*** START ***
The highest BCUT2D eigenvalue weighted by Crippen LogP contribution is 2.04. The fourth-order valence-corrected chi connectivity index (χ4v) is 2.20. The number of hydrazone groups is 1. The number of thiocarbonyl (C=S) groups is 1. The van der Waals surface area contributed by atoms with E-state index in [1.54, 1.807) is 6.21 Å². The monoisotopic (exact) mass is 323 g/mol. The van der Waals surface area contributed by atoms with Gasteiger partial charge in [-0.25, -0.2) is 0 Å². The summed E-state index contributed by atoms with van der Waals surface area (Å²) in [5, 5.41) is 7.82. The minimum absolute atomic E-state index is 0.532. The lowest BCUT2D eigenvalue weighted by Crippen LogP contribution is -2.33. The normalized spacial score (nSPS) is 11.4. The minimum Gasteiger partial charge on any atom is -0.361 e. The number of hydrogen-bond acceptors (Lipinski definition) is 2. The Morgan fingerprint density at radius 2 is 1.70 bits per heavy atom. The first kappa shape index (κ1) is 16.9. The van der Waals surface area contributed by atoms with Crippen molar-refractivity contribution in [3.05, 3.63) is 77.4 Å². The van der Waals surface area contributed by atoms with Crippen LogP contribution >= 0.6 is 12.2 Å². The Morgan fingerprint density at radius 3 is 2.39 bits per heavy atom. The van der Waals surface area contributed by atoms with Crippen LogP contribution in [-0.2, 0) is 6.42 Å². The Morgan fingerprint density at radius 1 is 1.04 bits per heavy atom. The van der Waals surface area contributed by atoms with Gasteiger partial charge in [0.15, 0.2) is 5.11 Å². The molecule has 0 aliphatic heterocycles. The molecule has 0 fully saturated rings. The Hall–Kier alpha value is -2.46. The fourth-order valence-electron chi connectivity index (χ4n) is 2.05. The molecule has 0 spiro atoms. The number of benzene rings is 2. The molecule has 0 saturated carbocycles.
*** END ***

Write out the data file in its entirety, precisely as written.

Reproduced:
The highest BCUT2D eigenvalue weighted by Crippen LogP contribution is 2.04. The fourth-order valence-corrected chi connectivity index (χ4v) is 2.20. The number of hydrazone groups is 1. The number of thiocarbonyl (C=S) groups is 1. The van der Waals surface area contributed by atoms with E-state index in [1.54, 1.807) is 6.21 Å². The monoisotopic (exact) mass is 323 g/mol. The van der Waals surface area contributed by atoms with Gasteiger partial charge in [-0.25, -0.2) is 0 Å². The summed E-state index contributed by atoms with van der Waals surface area (Å²) in [5, 5.41) is 7.82. The minimum absolute atomic E-state index is 0.532. The lowest BCUT2D eigenvalue weighted by Crippen LogP contribution is -2.33. The normalized spacial score (nSPS) is 11.4. The minimum Gasteiger partial charge on any atom is -0.361 e. The number of hydrogen-bond acceptors (Lipinski definition) is 2. The Morgan fingerprint density at radius 2 is 1.70 bits per heavy atom. The first kappa shape index (κ1) is 16.9. The van der Waals surface area contributed by atoms with Crippen molar-refractivity contribution in [3.05, 3.63) is 77.4 Å². The van der Waals surface area contributed by atoms with Crippen LogP contribution >= 0.6 is 12.2 Å². The Morgan fingerprint density at radius 3 is 2.39 bits per heavy atom. The van der Waals surface area contributed by atoms with Crippen LogP contribution in [-0.2, 0) is 6.42 Å². The Morgan fingerprint density at radius 1 is 1.04 bits per heavy atom. The van der Waals surface area contributed by atoms with Gasteiger partial charge in [0.15, 0.2) is 5.11 Å². The molecule has 0 aliphatic heterocycles. The molecule has 0 fully saturated rings. The Hall–Kier alpha value is -2.46. The fourth-order valence-electron chi connectivity index (χ4n) is 2.05. The molecule has 0 spiro atoms. The number of benzene rings is 2. The molecule has 0 saturated carbocycles.